Gabrielle Ray

'Gabrielle Ray said, 'I am always dancing; I love it! When I don't dance, I sing. What else is there to do?'

Theatre – A Joy For Ever – Manchester Evening News – Saturday 5th January 1946




From left to right: Patricia Burke, Joan Maude, Zena Dare, Vivien Leigh, and Lily Elsie.


ONE of the easiest ways I know of starting a really warm argument among devoted playgoers is to say something like this, with measured conviction: “Do you remember So-and-so? Quite the most beautiful woman I have seen on the stage.”

For the next five minutes the air will be full of the names of yesterday’s lovelies, each one conjured out of the past by the memory of an admirer, and the same result will always be the same – total disagreement. But one thing will strike you very forcibly, and that is that rarely indeed will any actress of the present generation be put forward as a serious competitor.

The golden age seems to have been the Edwardian, the age of Daly’s and the Gaiety, with the late Victorian a good second and Georgian I and Georgian II a bad third and fourth.

It is, of course, necessary to begin by pointing out that simple physical beauty is all that is at stake. Brains have nothing to do with it. Nora Nitwit has as good a chance as Betty Bluestocking. On the other hand the matter is a good deal complicated by the fact that the most beautiful woman in the world is soon forgotten if she has nothing else to recommend her, and everyone who has the likeness of a lovely woman etched on his memory has been affected by something more than face and form.

They may, of course, have the excuse of that fine old actor, the late Fred Kerr, who had a favourite story he used to tell about a farmer’s dance in Sussex.

He was a young man at the time and he found himself dancing with an extraordinarily pretty girl. She was also a very good dancer. He had no idea who she was, and she had little or nothing to say, but they danced on in a state approaching rapture until the dance ended. Whereupon, with a bewitching smile lighting up her perfect features, she said: “’Ow my shift do stick to my back!”

Is the stage to-day as prodigal of beauty as it was? The answer is obviously in the negative. When the vogue of the big musical show was at its zenith and every stage was littered with young women who were showgirls first and actresses later – if at all – then, perforce, you might see as many beauties in a single evening as you will see now in a season.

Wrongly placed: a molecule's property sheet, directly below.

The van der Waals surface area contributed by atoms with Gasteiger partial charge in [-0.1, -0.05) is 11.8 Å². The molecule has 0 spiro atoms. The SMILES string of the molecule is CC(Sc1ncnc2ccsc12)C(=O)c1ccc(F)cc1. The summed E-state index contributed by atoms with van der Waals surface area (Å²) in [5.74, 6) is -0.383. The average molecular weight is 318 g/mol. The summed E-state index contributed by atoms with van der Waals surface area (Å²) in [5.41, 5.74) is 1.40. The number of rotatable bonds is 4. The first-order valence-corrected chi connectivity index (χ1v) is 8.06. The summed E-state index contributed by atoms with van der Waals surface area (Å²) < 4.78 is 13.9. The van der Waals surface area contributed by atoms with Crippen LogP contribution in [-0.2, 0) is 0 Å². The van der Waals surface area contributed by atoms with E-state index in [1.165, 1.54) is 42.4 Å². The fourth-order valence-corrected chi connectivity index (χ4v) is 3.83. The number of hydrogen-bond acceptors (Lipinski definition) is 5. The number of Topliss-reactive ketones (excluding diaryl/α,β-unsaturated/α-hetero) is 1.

Those were the days when Gladys Cooper, Moya Mannering, and Julia James were three of George Edwardes’s “Young Ladies,” when Lily Elsie and Gertie Millar were the toasts of the town; when Marie Studholme was the picture postcard queen when Lily Langtry (the Jersey Lily), Gabrielle Ray, and Ellaline Terriss were at the top and the Dare sisters, Zena and Phyllis, were climbing the first rung.

The odd thing is that so many of the prettiest of them graduated from the musical stage and became accomplished players of “straight” parts, like Miss Cooper.

The postcard age is over, thank goodness, and classical beauty is to-day no passport at all to success. Which is just as it should be. But that does not lessen the appeal when, as still occasionally happens, real talent is accompanied by striking good looks.

If it were necessary to stand up for the moderns – which it isn’t – then I do not remember seeing a lovelier young actress than Joan Maude at the time when she was playing opposite Matheson Lang in “Jew Suss”; it is a pity she has gone over to films. And no doubt the modern equivalent of the “stage door johnnie,” if there is one in these more earnest days, is ready to swear by the vivid beauty of a Vivien Leigh or a Patricia Burke. Not that it matters. “Handsome is ….” But it’s nice when it happens.


Alan Bendle


Manchester Evening News – Saturday 5th January 1946


















January 17, 2019 - Posted by | Actress, Biography, Gabrielle Ray, Social History, Uncategorized | , , , , , ,

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